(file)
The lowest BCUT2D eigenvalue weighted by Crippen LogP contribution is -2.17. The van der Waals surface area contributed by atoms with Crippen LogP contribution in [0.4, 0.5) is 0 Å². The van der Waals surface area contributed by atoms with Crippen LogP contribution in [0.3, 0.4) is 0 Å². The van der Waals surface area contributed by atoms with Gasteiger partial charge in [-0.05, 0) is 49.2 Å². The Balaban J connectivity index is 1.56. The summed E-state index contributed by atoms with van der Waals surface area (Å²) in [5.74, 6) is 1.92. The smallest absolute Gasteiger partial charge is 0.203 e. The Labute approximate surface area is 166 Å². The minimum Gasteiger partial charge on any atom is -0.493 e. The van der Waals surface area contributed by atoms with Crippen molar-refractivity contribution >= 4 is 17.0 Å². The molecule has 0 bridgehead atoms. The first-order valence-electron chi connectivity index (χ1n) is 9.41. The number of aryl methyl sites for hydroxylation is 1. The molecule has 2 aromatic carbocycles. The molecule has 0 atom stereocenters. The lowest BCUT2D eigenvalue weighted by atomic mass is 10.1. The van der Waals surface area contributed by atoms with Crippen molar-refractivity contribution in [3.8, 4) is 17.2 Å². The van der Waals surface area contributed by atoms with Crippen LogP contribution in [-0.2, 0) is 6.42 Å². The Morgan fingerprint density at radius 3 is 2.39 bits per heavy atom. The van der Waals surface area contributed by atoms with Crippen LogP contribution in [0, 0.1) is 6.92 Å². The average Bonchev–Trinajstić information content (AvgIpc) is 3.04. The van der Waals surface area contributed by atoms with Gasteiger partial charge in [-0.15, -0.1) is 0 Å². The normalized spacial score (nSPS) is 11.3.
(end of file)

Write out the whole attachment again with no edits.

The lowest BCUT2D eigenvalue weighted by Crippen LogP contribution is -2.17. The van der Waals surface area contributed by atoms with Crippen LogP contribution in [0.4, 0.5) is 0 Å². The van der Waals surface area contributed by atoms with Crippen LogP contribution in [0.3, 0.4) is 0 Å². The van der Waals surface area contributed by atoms with Gasteiger partial charge in [-0.05, 0) is 49.2 Å². The Balaban J connectivity index is 1.56. The summed E-state index contributed by atoms with van der Waals surface area (Å²) in [5.74, 6) is 1.92. The smallest absolute Gasteiger partial charge is 0.203 e. The Labute approximate surface area is 166 Å². The minimum Gasteiger partial charge on any atom is -0.493 e. The van der Waals surface area contributed by atoms with Crippen molar-refractivity contribution >= 4 is 17.0 Å². The molecule has 0 bridgehead atoms. The first-order valence-electron chi connectivity index (χ1n) is 9.41. The number of aryl methyl sites for hydroxylation is 1. The molecule has 2 aromatic carbocycles. The molecule has 0 atom stereocenters. The lowest BCUT2D eigenvalue weighted by atomic mass is 10.1. The van der Waals surface area contributed by atoms with Crippen molar-refractivity contribution in [3.8, 4) is 17.2 Å². The van der Waals surface area contributed by atoms with Crippen LogP contribution in [-0.2, 0) is 6.42 Å². The Morgan fingerprint density at radius 3 is 2.39 bits per heavy atom. The van der Waals surface area contributed by atoms with Crippen LogP contribution in [0, 0.1) is 6.92 Å². The average Bonchev–Trinajstić information content (AvgIpc) is 3.04. The van der Waals surface area contributed by atoms with Gasteiger partial charge in [-0.15, -0.1) is 0 Å². The normalized spacial score (nSPS) is 11.3.